• Approximately there are 43 million children, between the age 13 to 15 over the world used tobacco in 2018. The fall is largely driven by reductions in the number of females using tobacco products, with their numbers shrinking from 346 million in 2000 to 244 million in 2018, or more than 100 million users.
  • By 2020, there will be 10 million fewer tobacco users compared to 2018 and another 27 million less by 2025, amounting to 1.299 billion.
  • The number has stopped growing and is projected to decline by more than 1 million (or 1.091 billion) male users by 2020 and 5 million (or 1.087 billion) less by 2025, compared to 2018 levels.

Key findings with Regard to India:

  • Globally, the prevalence was 33.3% in 2000, and is projected to reach 20.9% in 2025.
  • The prevalence of tobacco use in India was 44% in 2000 and it is expected to reduce almost by half to 22.3% by 2025.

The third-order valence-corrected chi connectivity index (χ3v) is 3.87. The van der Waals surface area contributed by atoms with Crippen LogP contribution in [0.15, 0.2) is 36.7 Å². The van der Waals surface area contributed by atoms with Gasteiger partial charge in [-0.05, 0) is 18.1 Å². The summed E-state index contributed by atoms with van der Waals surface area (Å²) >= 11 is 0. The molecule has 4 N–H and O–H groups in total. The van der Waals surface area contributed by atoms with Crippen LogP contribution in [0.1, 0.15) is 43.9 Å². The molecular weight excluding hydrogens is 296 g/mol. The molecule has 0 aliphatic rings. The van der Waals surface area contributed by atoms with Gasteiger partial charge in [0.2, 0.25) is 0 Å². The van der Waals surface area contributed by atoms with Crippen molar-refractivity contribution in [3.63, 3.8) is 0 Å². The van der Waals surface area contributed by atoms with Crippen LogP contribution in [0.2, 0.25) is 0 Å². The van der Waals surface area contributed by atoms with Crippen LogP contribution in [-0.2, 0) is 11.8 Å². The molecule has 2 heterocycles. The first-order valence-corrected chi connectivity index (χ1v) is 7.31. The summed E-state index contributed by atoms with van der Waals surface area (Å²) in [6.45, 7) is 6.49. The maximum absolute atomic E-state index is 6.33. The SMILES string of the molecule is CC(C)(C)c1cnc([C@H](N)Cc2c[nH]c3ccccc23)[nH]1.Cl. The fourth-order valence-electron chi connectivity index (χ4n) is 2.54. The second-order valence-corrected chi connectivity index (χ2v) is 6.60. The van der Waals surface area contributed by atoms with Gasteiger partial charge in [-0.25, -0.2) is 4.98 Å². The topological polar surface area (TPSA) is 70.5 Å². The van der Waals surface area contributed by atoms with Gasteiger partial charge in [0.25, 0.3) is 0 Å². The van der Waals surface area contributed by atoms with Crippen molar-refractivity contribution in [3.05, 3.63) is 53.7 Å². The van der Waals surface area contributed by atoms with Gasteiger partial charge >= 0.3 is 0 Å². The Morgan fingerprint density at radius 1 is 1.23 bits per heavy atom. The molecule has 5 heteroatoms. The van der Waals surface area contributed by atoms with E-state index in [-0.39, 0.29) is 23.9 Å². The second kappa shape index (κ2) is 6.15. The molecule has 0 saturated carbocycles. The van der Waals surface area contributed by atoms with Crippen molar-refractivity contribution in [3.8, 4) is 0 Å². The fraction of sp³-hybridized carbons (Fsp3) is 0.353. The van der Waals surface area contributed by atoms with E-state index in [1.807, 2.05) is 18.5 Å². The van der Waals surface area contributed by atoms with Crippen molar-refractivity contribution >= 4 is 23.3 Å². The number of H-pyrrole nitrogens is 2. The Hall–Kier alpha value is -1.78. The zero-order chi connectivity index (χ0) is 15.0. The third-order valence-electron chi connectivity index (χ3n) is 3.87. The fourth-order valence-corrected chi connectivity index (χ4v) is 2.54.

• The rates of tobacco smoking in India were lower than global rate. However, the tobacco use rate in 2018 for people aged 15 years and older were higher than global rates among both males and females.

Tobacco Control Provisions:

  • It is the first international treaty negotiated under the auspices of the WHO.
  • It was adopted by the World Health Assembly on 21 May 2003 and entered into force on 27 February 2005.It was developed in response to the globalization of the tobacco epidemic and is an evidence-based treaty that reaffirms the right of all people to the highest standard of health.
  • Governments adopt and implement the tobacco control provisions of the WHO Framework Convention on Tobacco Control (WHO FCTC).
    • The FCTC’s measures to combat tobacco use Include:
    • Price and tax measures.
    • Large, graphic warnings on tobacco packages.
    • 100% smoke-free public spaces.
    • A ban on tobacco marketing.
    • Support for smokers who want to quit.